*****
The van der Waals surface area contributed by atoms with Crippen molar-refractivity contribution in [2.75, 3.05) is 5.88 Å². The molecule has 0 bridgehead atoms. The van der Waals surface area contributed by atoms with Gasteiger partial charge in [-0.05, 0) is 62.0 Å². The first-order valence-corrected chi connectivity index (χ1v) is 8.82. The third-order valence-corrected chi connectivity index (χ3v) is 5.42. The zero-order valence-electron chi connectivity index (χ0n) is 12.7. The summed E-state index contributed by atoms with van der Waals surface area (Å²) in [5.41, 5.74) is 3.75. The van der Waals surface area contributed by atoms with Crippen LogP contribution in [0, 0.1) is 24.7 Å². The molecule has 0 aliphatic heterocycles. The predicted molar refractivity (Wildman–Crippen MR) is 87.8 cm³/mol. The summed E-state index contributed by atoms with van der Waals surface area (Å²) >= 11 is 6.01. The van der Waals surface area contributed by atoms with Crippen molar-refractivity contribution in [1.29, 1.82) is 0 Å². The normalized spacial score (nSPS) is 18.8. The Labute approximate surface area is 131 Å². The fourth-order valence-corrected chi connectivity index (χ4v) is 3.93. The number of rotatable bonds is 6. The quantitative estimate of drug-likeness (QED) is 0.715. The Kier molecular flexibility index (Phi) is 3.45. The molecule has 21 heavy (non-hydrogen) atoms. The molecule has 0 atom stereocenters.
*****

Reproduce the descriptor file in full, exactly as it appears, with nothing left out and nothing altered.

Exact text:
The van der Waals surface area contributed by atoms with Crippen molar-refractivity contribution in [2.75, 3.05) is 5.88 Å². The molecule has 0 bridgehead atoms. The van der Waals surface area contributed by atoms with Gasteiger partial charge in [-0.05, 0) is 62.0 Å². The first-order valence-corrected chi connectivity index (χ1v) is 8.82. The third-order valence-corrected chi connectivity index (χ3v) is 5.42. The zero-order valence-electron chi connectivity index (χ0n) is 12.7. The summed E-state index contributed by atoms with van der Waals surface area (Å²) in [5.41, 5.74) is 3.75. The van der Waals surface area contributed by atoms with Crippen LogP contribution in [0, 0.1) is 24.7 Å². The molecule has 0 aliphatic heterocycles. The predicted molar refractivity (Wildman–Crippen MR) is 87.8 cm³/mol. The summed E-state index contributed by atoms with van der Waals surface area (Å²) >= 11 is 6.01. The van der Waals surface area contributed by atoms with Crippen molar-refractivity contribution in [1.29, 1.82) is 0 Å². The normalized spacial score (nSPS) is 18.8. The Labute approximate surface area is 131 Å². The fourth-order valence-corrected chi connectivity index (χ4v) is 3.93. The number of rotatable bonds is 6. The quantitative estimate of drug-likeness (QED) is 0.715. The Kier molecular flexibility index (Phi) is 3.45. The molecule has 21 heavy (non-hydrogen) atoms. The molecule has 0 atom stereocenters.